Mike Allen: As a very young man, you wrote a book
that sold a million copies. Josh Harris: Yeah, it was called “I Kissed Dating Goodbye,” and that got a lot of attention because it was — a radical idea. “We shouldn’t just not have
sex. We should stop dating because dating is leading to us — making these mistakes.” Allen: So the first time you kissed your wife was? Harris: At the altar, yeah. I got married —
about a year and a half after that book was released and then dove into being a
pastor and pastored a church for — for 17 years I was a pastor there. Allen: And then this
summer you went on Instagram and said essentially, “I don’t believe. By all
the measurements that I have for defining a Christian, I’m not a Christian.”
What do you mean by that? Harris: I was really just trying to be honest about the fact that — all the ways that I had defined faith and Christianity, that I was no
longer choosing to live according to those. Most significantly, the decision
that my wife and I made to end our marriage. Allen: Some people were angry. Harris: A lot of people were angry. Understandably. Allen: Why understandably? Harris: Because I was a leader and a spokesman and I called people to
live in very particular ways, to sacrifice in very particular ways. And so
for me to change in my thinking — feels like a betrayal to them. You know, Mike, as
a pastor I — I excommunicated people. If you’re not living according to the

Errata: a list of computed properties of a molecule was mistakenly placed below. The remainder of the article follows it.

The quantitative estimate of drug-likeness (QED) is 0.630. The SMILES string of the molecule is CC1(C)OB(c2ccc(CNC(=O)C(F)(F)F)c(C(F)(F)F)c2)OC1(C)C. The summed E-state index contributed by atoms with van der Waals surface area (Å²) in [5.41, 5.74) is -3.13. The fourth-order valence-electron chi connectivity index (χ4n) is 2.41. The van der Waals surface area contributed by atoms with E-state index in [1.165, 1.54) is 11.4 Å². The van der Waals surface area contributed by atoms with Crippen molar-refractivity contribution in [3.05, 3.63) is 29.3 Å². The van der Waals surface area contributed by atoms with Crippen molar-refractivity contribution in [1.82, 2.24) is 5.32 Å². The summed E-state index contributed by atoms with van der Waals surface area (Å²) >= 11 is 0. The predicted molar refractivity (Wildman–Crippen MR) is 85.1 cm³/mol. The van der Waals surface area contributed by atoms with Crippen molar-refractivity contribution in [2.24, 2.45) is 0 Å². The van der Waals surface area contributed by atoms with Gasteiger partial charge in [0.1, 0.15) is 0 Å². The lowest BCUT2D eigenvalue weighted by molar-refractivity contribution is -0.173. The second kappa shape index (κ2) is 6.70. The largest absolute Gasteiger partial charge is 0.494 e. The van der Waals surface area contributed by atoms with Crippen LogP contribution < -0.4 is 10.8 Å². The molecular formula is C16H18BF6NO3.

teaching of the Bible and you’re living in unrepentant sin, then you have to be
put out of the church. And I think I came to a point of recognizing, “You know what?
I’m not living according to this. And I held other people to this standard.” And,
you know, I excommunicated myself essentially. Allen: And — for people who aren’t in
the church, when you talk about excommunicating, like, what’s some examples
of the offenses that might lead to that? Harris: Getting an unbiblical divorce.
Living in any form of unrepentant sin. Oftentimes— Allen: What do — what do you m— Harris: — that’s — oftentimes, that’s related to sexuality. Allen: So an affair? Harris: An affair. You know — living a gay lifestyle.
Anyone in the LGBTQ community would— would fall into that if they
weren’t — actively trying to overcome those inclinations. Harris: I know people who think that you messed up their life, that they’re married to
the wrong person because of you. Harris: Yeah. You know, I apologized for it. I unpublished
the books. I pulled the books off the market. But you can’t give people, you
know, years of their life. Allen: Do you feel guilty? How do you feel when people say, “You caused me great harm?” Harris: Well, it was — it was a long process for me. I started seeing that the book really had misled a lot of people.